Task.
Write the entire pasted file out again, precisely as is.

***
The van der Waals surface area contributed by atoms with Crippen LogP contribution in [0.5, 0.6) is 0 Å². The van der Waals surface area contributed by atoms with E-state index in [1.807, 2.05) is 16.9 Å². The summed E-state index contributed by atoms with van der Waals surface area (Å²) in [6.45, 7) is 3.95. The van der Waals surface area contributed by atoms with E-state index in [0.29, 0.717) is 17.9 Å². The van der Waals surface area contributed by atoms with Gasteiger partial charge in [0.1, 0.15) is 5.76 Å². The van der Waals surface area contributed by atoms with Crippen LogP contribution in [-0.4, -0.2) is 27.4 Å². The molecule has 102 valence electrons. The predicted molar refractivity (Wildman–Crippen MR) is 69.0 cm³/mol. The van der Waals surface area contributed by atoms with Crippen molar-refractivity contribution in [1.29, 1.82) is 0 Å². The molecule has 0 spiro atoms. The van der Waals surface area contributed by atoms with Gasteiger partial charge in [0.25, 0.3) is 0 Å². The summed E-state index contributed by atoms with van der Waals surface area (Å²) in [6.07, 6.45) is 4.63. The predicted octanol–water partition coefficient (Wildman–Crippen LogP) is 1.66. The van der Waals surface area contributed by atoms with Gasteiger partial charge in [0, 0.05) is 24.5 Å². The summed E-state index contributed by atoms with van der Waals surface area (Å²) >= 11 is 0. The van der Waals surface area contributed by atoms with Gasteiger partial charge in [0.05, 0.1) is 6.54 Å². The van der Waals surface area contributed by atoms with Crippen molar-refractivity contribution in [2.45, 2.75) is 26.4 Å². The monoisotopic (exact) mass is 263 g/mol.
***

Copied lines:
The van der Waals surface area contributed by atoms with Crippen LogP contribution in [0.5, 0.6) is 0 Å². The van der Waals surface area contributed by atoms with E-state index in [1.807, 2.05) is 16.9 Å². The summed E-state index contributed by atoms with van der Waals surface area (Å²) in [6.45, 7) is 3.95. The van der Waals surface area contributed by atoms with E-state index in [0.29, 0.717) is 17.9 Å². The van der Waals surface area contributed by atoms with Gasteiger partial charge in [0.1, 0.15) is 5.76 Å². The van der Waals surface area contributed by atoms with Crippen LogP contribution in [-0.4, -0.2) is 27.4 Å². The molecule has 102 valence electrons. The predicted molar refractivity (Wildman–Crippen MR) is 69.0 cm³/mol. The van der Waals surface area contributed by atoms with Crippen molar-refractivity contribution in [1.29, 1.82) is 0 Å². The molecule has 0 spiro atoms. The van der Waals surface area contributed by atoms with Gasteiger partial charge in [0.25, 0.3) is 0 Å². The summed E-state index contributed by atoms with van der Waals surface area (Å²) in [6.07, 6.45) is 4.63. The predicted octanol–water partition coefficient (Wildman–Crippen LogP) is 1.66. The van der Waals surface area contributed by atoms with Gasteiger partial charge in [0, 0.05) is 24.5 Å². The summed E-state index contributed by atoms with van der Waals surface area (Å²) >= 11 is 0. The van der Waals surface area contributed by atoms with Gasteiger partial charge in [0.05, 0.1) is 6.54 Å². The van der Waals surface area contributed by atoms with Crippen molar-refractivity contribution in [2.45, 2.75) is 26.4 Å². The monoisotopic (exact) mass is 263 g/mol.